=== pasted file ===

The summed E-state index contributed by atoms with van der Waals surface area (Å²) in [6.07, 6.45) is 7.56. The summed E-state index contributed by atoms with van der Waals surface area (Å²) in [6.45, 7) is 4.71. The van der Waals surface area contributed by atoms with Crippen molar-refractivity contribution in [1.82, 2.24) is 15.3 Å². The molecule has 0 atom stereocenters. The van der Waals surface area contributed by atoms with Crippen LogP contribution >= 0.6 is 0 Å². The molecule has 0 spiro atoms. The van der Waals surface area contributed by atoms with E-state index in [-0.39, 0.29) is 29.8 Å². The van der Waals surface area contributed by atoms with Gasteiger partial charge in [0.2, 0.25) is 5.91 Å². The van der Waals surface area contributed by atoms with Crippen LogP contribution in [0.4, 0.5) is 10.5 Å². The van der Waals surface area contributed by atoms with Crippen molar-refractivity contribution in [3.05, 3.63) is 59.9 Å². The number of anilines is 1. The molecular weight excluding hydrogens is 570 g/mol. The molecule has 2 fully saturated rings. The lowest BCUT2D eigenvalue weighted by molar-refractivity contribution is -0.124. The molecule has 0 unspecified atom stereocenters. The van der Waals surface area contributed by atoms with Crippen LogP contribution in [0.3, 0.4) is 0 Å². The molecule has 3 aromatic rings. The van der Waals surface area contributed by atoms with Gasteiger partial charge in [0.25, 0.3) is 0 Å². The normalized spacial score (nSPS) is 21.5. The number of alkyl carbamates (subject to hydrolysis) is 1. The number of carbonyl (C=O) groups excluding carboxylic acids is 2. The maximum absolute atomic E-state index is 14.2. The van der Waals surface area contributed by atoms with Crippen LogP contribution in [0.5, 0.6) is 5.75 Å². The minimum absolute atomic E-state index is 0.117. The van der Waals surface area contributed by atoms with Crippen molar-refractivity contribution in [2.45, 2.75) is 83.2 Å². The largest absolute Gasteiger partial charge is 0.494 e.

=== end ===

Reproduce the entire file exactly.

The summed E-state index contributed by atoms with van der Waals surface area (Å²) in [6.07, 6.45) is 7.56. The summed E-state index contributed by atoms with van der Waals surface area (Å²) in [6.45, 7) is 4.71. The van der Waals surface area contributed by atoms with Crippen molar-refractivity contribution in [1.82, 2.24) is 15.3 Å². The molecule has 0 atom stereocenters. The van der Waals surface area contributed by atoms with Crippen LogP contribution >= 0.6 is 0 Å². The molecule has 0 spiro atoms. The van der Waals surface area contributed by atoms with E-state index in [-0.39, 0.29) is 29.8 Å². The van der Waals surface area contributed by atoms with Gasteiger partial charge in [0.2, 0.25) is 5.91 Å². The van der Waals surface area contributed by atoms with Crippen LogP contribution in [0.4, 0.5) is 10.5 Å². The van der Waals surface area contributed by atoms with Crippen molar-refractivity contribution in [3.05, 3.63) is 59.9 Å². The number of anilines is 1. The molecular weight excluding hydrogens is 570 g/mol. The molecule has 2 fully saturated rings. The lowest BCUT2D eigenvalue weighted by molar-refractivity contribution is -0.124. The molecule has 0 unspecified atom stereocenters. The van der Waals surface area contributed by atoms with Crippen LogP contribution in [0.3, 0.4) is 0 Å². The molecule has 3 aromatic rings. The van der Waals surface area contributed by atoms with Gasteiger partial charge in [0.25, 0.3) is 0 Å². The normalized spacial score (nSPS) is 21.5. The number of alkyl carbamates (subject to hydrolysis) is 1. The number of carbonyl (C=O) groups excluding carboxylic acids is 2. The maximum absolute atomic E-state index is 14.2. The van der Waals surface area contributed by atoms with Crippen LogP contribution in [0.5, 0.6) is 5.75 Å². The minimum absolute atomic E-state index is 0.117. The van der Waals surface area contributed by atoms with Crippen molar-refractivity contribution in [2.45, 2.75) is 83.2 Å². The largest absolute Gasteiger partial charge is 0.494 e.